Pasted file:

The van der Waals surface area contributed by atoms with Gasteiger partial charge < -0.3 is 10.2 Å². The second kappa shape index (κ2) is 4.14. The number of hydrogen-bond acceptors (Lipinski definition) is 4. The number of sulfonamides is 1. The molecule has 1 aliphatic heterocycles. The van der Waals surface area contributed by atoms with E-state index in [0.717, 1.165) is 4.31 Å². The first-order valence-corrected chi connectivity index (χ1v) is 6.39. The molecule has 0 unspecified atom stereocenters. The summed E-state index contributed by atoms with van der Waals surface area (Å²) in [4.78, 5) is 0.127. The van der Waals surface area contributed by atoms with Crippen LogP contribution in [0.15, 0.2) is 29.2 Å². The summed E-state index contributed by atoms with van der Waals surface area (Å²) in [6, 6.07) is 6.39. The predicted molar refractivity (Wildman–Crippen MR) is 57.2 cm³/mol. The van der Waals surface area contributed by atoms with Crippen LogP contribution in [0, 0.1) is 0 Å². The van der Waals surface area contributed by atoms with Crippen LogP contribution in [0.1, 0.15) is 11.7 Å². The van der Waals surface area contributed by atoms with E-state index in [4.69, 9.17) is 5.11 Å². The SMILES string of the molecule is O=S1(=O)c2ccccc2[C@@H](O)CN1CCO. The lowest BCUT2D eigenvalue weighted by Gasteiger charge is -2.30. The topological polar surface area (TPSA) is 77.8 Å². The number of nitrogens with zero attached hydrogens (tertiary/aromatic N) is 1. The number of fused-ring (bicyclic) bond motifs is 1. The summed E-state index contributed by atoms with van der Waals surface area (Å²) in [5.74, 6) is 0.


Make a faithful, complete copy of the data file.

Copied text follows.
The van der Waals surface area contributed by atoms with Gasteiger partial charge < -0.3 is 10.2 Å². The second kappa shape index (κ2) is 4.14. The number of hydrogen-bond acceptors (Lipinski definition) is 4. The number of sulfonamides is 1. The molecule has 1 aliphatic heterocycles. The van der Waals surface area contributed by atoms with E-state index in [0.717, 1.165) is 4.31 Å². The first-order valence-corrected chi connectivity index (χ1v) is 6.39. The molecule has 0 unspecified atom stereocenters. The summed E-state index contributed by atoms with van der Waals surface area (Å²) in [4.78, 5) is 0.127. The van der Waals surface area contributed by atoms with Crippen LogP contribution in [0.15, 0.2) is 29.2 Å². The summed E-state index contributed by atoms with van der Waals surface area (Å²) in [6, 6.07) is 6.39. The predicted molar refractivity (Wildman–Crippen MR) is 57.2 cm³/mol. The van der Waals surface area contributed by atoms with Crippen LogP contribution in [0, 0.1) is 0 Å². The van der Waals surface area contributed by atoms with Crippen LogP contribution in [0.1, 0.15) is 11.7 Å². The van der Waals surface area contributed by atoms with E-state index in [4.69, 9.17) is 5.11 Å². The SMILES string of the molecule is O=S1(=O)c2ccccc2[C@@H](O)CN1CCO. The lowest BCUT2D eigenvalue weighted by Gasteiger charge is -2.30. The topological polar surface area (TPSA) is 77.8 Å². The number of nitrogens with zero attached hydrogens (tertiary/aromatic N) is 1. The number of fused-ring (bicyclic) bond motifs is 1. The summed E-state index contributed by atoms with van der Waals surface area (Å²) in [5.74, 6) is 0.